126.96.36.199 Total Change in Dissolved Inorganic Carbon and Air-Sea Carbon Dioxide Flux
Direct observations of oceanic dissolved inorganic carbon (DIC; i.e., the sum of CO2 plus carbonate and bicarbonate) reflect changes in both the natural carbon cycle and the uptake of anthropogenic CO2 from the atmosphere. Links between the main modes of climate variability and the marine carbon cycle have been observed on interannual time scales in several regions of the world (see Section 188.8.131.52 for quantitative estimates). In the equatorial Pacific, the reduced upwelling associated with El Niño events decreases the regional outgas of natural CO2 to the atmosphere (Feely et al., 1999). In the subtropical North Atlantic, reduced mode water formation and reduced deep winter mixing during the positive NAO phase increase the storage of carbon in the intermediate ocean (Bates et al., 2002). These observations show that variability in the content of natural DIC in the ocean has occurred in association with climate variability.
Longer observations exist for the partial pressure of CO2 (pCO2) at the surface only. Over more than two decades, the oceanic pCO2 increase has generally followed the atmospheric CO2 within the given uncertainty, although regional differences have been observed (Feely et al., 1999; Takahashi et al., 2006). The three stations with the longest time series, all in the northern subtropics, show pCO2 increases at a rate varying between 1.6 and 1.9 μatm yr–1 (Figure 5.9), indistinguishable from the atmospheric increase of 1.5 to 1.9 μatm yr–1. Variability on the order of 20 μatm over periods of five years was observed in the three time series, as well as in other data sets, and has been associated with regional changes in the natural carbon cycle driven by changes in ocean circulation and by climate variability (Gruber et al., 2002; Dore et al., 2003) or with variations in biological activity (Lefèvre et al., 2004).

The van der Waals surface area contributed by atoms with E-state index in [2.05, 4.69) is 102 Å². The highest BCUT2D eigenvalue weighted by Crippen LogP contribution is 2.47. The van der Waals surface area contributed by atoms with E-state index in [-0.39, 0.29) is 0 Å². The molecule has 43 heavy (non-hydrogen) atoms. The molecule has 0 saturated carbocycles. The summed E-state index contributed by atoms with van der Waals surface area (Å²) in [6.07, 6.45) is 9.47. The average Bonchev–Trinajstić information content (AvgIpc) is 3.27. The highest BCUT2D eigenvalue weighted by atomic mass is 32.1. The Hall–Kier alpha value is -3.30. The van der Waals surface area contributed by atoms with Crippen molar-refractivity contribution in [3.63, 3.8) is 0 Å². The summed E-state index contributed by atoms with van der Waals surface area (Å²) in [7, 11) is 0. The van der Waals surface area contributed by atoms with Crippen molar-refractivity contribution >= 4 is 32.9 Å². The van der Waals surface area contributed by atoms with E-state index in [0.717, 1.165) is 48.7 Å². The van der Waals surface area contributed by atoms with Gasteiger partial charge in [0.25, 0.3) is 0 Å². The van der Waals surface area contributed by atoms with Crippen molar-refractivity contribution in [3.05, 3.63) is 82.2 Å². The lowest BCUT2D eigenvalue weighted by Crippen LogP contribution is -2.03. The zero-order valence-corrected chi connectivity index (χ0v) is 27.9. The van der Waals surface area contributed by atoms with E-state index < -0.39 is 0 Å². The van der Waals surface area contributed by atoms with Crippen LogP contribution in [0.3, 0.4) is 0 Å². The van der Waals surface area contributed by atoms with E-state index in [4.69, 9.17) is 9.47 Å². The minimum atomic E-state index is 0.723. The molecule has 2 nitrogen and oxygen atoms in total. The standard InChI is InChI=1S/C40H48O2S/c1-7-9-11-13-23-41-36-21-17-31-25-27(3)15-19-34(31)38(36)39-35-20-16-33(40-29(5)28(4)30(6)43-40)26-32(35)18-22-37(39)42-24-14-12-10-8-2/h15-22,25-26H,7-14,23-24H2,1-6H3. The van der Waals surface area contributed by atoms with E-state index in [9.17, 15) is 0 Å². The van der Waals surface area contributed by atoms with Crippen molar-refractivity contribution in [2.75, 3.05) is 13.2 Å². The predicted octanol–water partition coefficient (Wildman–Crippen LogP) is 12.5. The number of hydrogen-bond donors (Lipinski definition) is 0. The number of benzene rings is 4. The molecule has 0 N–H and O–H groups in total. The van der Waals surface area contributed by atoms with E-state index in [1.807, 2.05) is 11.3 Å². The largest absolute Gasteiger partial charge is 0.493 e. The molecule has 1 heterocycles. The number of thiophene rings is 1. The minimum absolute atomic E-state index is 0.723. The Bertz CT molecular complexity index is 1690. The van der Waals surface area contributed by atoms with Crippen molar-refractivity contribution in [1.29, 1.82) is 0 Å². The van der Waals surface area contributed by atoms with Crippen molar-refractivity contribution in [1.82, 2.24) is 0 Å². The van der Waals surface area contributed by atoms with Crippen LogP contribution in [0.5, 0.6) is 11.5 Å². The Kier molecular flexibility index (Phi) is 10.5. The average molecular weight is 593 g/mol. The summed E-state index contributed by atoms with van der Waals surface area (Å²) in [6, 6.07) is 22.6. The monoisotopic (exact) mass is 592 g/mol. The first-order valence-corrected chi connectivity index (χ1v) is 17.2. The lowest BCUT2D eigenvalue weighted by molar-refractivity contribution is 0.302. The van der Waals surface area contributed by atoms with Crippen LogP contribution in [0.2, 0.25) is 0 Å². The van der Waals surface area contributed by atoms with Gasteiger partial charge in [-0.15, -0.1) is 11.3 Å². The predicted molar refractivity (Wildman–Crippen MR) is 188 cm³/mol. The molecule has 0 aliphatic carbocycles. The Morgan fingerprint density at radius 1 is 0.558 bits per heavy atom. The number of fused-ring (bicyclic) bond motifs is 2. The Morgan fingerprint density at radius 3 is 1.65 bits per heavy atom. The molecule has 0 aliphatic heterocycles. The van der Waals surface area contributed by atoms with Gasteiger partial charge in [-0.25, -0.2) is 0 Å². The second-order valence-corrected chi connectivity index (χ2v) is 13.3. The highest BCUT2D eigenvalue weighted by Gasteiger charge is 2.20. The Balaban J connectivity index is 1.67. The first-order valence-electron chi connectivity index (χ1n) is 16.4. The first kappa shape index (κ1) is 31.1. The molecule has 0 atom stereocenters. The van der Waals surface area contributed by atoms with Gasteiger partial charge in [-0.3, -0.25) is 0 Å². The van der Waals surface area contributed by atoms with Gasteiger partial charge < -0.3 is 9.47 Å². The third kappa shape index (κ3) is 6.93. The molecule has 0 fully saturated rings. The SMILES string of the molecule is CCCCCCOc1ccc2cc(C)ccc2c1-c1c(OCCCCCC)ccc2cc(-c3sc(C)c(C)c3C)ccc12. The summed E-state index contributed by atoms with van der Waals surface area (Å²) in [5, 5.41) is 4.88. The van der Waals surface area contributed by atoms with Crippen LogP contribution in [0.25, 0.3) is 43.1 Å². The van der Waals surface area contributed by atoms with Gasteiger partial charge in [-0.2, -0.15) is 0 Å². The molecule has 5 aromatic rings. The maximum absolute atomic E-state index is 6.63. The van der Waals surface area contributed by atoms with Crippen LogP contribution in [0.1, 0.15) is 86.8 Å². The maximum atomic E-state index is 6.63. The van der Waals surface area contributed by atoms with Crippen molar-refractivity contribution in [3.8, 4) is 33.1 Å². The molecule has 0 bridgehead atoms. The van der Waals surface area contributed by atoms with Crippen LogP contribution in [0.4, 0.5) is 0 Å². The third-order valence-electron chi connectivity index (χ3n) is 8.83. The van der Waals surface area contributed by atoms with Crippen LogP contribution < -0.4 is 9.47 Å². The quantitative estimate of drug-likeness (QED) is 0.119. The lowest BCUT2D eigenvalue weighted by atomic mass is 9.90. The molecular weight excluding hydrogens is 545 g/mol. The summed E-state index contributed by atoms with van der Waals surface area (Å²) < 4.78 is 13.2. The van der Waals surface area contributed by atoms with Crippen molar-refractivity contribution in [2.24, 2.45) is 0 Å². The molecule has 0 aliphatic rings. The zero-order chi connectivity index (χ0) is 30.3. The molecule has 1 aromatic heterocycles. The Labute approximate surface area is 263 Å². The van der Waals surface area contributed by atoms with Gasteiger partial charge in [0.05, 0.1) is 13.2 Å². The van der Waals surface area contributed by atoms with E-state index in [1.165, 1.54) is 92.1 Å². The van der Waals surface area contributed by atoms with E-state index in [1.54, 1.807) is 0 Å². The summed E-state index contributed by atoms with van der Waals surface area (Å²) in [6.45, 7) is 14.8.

Figure 5.9. Changes in surface oceanic pCO2 (left; in μatm) and pH (right) from three time series stations: Blue: European Station for Time-series in the Ocean (ESTOC, 29°N, 15°W; Gonzalez-Dávila et al., 2003); green: Hawaii Ocean Time-Series (HOT, 23°N, 158°W; Dore et al., 2003); red: Bermuda Atlantic Time-series Study (BATS, 31/32°N, 64°W; Bates et al., 2002; Gruber et al., 2002). Values of pCO2 and pH were calculated from DIC and alkalinity at HOT and BATS; pH was directly measured at ESTOC and pCO2 was calculated from pH and alkalinity. The mean seasonal cycle was removed from all data. The thick black line is smoothed and does not contain variability less than 0.5 years period.
Direct surface pCO2 observations have been used to compute a global air-sea CO2 flux of 1.6 ± 1 GtC yr–1 for the year 1995 (Takahashi et al., 2002; Section 184.108.40.206.2, Figure 7.8). It is not yet possible to detect large-scale changes in the global air-sea CO2 flux from direct observations because of the large influence of climate variability. However, estimates from inverse methods of the air-sea CO2 flux from the spatio-temporal distribution of atmospheric CO2 suggest that the global air-sea CO2 flux increased by 0.1 to 0.6 GtC yr–1 between the 1980s and 1990s, consistent with results from ocean models (Le Quéré et al., 2003).